Labor Unions in the United States and Chile

The mutualism groups represented a natural development in United States and Chile. They had existed in most European nations as the elemental form of labor organization. In the Americas, they served as the center of assistance against professional risks as well as the social and cultural home of the workers. By means of a small financial sacrifice their members could benefit from medical assistance' a monetary subsidy in the event of sickness, and in case of death a contribution toward the funeral expenses. To all of this was added a fraternal sympathy and moral aid from one's associates. In this paper I would like to discuss the role of labor unions in United States and Chile and they impact to the societies.

In several countries, the mutual benefit societies have been an important center of reunion for more than a century and the social and cultural efforts growing from their meetings, night schools, and libraries have exercised a highly beneficial influence on the workers. Although the mutual assistance groups played a vital role in the United States and Chile movement of professional association, they did not undertake to resolve the variety of now problems which workers faced with the surge of twentieth-century industrialism. Then a certain class consciousness appeared as a logical product of harsh working conditions. A new type of organization arose, differing in both form and spirit from the mutualism associations.(4) The workers referred to these new groupings as "societies of resistance" because they represented an open fight with capital. Comprising one or several local unions, at times they incidentally formed strikes in a mining enterprise, a factory, or a workshop. Occasionally, as in the Chilean nitrate fields, they organized a general strike against an entire industry where the living and working conditions were unusually difficult. Due to the absence of a social tradition and especially because of their lack of experience in methods of union organization, many of the first resistance groups bad an ephemeral life.

Certainly, no one can deny the immense benefits which have accrued to labor under sympathetic administrations in U.S.A., Chile, and other countries. And yet, labor gains also have usually denoted labor losses as the cost of governmental protection.(2) For the closer unions affiliate with a "friendly" government the greater the danger that they will be reduced to political arms of the ruling group. Thus, they may lose their independent identity, negotiating through government offices and suffering from supervision of their internal organization and activities by government-appointed interceptors. (3) Also, at the same time that some unions tied to the government may enjoy unusual advantages, others attempting to maintain their identity may be severely subjugated. In addition, such governmental ties often involve labor in political issues which obscure their legitimate economic needs and goals. Finally, by hitching their cart to one political group, unions run the risk of suffering reversals when a more conservative regime ascends to power. Indeed, in United States, fluctuations between labor successes and failures directly derive from their relationship with government and the ruling political faction. Chile draws a distinction between two types of unions, industrial and professional. Industrial unions may be established among workers of the same enterprise, factory, or industry. They must number not less than twenty-five persons and must constitute a 55 per cent majority of the workers of that enterprise. Once the union has obtained legal personality, all the workers are considered organized in that establishment.(5) A professional union may be constituted among persons who perform. Union elections are also closely regulated, requiring the presence of an inspector from the labor department when balloting for leaders or for a strike. In United States, members of more than six months may vote, provided they are at least eighteen years of age. Chile extends the right to cast two ballots to workers with more than three years of service in the enterprise. A secret ballot is usually required in all Latin American nations. ...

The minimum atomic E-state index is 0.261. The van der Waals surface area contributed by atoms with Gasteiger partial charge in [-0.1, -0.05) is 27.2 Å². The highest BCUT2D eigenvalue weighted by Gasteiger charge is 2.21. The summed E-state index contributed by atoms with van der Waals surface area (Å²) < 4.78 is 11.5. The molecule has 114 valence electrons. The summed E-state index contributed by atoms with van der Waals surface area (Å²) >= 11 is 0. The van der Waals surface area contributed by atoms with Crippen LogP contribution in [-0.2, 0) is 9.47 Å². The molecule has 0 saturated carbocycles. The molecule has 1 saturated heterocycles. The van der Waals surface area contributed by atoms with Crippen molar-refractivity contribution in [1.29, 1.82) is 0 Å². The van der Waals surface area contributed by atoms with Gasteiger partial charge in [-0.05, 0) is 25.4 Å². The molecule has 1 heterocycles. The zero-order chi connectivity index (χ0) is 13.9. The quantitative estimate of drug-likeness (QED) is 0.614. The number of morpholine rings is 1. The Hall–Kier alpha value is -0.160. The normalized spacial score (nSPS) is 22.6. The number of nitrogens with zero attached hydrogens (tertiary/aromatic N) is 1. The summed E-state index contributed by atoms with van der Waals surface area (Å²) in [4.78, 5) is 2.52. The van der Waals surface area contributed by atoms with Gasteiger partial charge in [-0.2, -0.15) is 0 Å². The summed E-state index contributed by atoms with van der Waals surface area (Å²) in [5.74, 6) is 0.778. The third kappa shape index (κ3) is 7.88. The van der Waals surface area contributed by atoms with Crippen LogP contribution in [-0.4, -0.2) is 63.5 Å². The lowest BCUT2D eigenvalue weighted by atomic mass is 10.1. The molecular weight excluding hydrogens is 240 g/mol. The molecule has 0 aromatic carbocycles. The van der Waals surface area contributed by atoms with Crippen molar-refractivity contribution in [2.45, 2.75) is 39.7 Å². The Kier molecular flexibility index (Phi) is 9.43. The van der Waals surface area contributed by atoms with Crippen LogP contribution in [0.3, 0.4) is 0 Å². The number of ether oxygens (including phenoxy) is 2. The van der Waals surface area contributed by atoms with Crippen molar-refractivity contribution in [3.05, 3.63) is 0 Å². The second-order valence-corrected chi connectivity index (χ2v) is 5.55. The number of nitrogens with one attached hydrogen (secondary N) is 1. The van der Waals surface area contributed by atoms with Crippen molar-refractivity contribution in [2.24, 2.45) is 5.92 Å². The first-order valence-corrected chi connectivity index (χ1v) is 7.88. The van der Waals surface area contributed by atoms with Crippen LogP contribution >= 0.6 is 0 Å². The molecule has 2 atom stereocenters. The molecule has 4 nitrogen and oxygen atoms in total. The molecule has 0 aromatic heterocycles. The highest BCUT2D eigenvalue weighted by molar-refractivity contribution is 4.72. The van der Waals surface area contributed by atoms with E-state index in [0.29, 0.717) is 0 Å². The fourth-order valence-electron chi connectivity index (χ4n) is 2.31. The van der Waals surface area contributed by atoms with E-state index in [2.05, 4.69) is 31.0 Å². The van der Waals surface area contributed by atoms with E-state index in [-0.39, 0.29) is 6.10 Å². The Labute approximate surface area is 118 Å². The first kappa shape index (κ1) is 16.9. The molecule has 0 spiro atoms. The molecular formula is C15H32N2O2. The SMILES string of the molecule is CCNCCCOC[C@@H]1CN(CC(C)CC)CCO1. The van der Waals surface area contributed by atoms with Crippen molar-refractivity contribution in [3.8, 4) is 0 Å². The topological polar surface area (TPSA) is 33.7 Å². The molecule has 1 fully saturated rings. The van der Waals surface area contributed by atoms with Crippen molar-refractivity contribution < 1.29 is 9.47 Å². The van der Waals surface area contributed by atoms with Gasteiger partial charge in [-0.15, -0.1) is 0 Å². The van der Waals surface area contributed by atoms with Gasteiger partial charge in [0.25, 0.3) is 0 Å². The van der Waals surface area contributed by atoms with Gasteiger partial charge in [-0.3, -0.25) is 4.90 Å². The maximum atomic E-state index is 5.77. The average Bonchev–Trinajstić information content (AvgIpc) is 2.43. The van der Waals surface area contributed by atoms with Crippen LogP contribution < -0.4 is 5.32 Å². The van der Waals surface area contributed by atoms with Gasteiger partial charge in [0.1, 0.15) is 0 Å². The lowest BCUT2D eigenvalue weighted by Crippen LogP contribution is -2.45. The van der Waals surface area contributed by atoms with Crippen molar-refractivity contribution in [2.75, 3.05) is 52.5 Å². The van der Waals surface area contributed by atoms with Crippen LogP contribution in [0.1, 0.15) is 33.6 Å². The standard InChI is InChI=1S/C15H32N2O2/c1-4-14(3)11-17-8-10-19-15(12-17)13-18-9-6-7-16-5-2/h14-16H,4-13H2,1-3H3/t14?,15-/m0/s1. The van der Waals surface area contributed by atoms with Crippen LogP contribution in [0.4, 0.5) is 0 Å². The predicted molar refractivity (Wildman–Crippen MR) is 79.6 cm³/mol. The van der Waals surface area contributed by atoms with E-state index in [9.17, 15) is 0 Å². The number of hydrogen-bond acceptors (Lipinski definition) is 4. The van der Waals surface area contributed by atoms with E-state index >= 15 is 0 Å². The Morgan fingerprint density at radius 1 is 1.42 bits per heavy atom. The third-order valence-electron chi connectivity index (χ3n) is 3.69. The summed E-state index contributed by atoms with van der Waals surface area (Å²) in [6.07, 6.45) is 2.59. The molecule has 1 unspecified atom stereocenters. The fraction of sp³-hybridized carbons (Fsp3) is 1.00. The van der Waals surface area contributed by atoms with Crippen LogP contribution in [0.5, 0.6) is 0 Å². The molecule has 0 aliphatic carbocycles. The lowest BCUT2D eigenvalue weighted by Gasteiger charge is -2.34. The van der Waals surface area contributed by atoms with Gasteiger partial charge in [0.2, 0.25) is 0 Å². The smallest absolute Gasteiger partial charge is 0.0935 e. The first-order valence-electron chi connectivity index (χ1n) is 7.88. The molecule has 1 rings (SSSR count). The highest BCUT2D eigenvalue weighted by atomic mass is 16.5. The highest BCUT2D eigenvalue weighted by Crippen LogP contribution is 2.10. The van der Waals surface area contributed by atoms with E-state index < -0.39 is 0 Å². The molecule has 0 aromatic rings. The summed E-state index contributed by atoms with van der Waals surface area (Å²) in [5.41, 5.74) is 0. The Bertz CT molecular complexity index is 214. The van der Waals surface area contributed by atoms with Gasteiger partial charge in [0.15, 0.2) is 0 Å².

Order now

Related essays